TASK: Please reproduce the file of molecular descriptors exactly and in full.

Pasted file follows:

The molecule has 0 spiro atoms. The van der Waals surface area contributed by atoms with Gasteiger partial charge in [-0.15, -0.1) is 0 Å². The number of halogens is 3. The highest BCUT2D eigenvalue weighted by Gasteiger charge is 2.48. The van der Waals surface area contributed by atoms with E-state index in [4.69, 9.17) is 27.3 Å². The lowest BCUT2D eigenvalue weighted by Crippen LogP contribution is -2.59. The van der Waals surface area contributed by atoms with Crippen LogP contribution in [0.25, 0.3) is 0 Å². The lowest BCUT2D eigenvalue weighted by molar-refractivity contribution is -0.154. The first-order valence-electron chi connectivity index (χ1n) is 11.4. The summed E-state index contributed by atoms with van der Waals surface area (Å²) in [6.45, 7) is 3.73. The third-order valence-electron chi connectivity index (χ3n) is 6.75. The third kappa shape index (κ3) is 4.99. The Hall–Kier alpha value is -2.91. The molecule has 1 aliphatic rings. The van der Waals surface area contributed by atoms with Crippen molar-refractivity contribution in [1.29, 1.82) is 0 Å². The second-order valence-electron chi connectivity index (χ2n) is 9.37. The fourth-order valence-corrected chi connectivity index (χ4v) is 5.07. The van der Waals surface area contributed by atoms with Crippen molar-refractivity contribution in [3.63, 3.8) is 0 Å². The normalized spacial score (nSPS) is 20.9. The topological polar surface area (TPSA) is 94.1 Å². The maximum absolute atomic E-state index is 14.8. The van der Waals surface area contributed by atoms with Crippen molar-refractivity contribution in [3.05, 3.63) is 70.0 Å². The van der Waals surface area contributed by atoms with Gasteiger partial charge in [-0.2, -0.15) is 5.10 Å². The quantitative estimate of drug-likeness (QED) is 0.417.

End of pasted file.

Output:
The molecule has 0 spiro atoms. The van der Waals surface area contributed by atoms with Gasteiger partial charge in [-0.15, -0.1) is 0 Å². The number of halogens is 3. The highest BCUT2D eigenvalue weighted by Gasteiger charge is 2.48. The van der Waals surface area contributed by atoms with E-state index in [4.69, 9.17) is 27.3 Å². The lowest BCUT2D eigenvalue weighted by Crippen LogP contribution is -2.59. The van der Waals surface area contributed by atoms with Crippen LogP contribution in [0.25, 0.3) is 0 Å². The lowest BCUT2D eigenvalue weighted by molar-refractivity contribution is -0.154. The first-order valence-electron chi connectivity index (χ1n) is 11.4. The summed E-state index contributed by atoms with van der Waals surface area (Å²) in [6.45, 7) is 3.73. The third-order valence-electron chi connectivity index (χ3n) is 6.75. The third kappa shape index (κ3) is 4.99. The Hall–Kier alpha value is -2.91. The molecule has 1 aliphatic rings. The van der Waals surface area contributed by atoms with Crippen molar-refractivity contribution in [1.29, 1.82) is 0 Å². The second-order valence-electron chi connectivity index (χ2n) is 9.37. The fourth-order valence-corrected chi connectivity index (χ4v) is 5.07. The van der Waals surface area contributed by atoms with Crippen molar-refractivity contribution in [3.63, 3.8) is 0 Å². The normalized spacial score (nSPS) is 20.9. The topological polar surface area (TPSA) is 94.1 Å². The maximum absolute atomic E-state index is 14.8. The van der Waals surface area contributed by atoms with Crippen molar-refractivity contribution in [3.05, 3.63) is 70.0 Å². The van der Waals surface area contributed by atoms with Gasteiger partial charge in [-0.2, -0.15) is 5.10 Å². The quantitative estimate of drug-likeness (QED) is 0.417.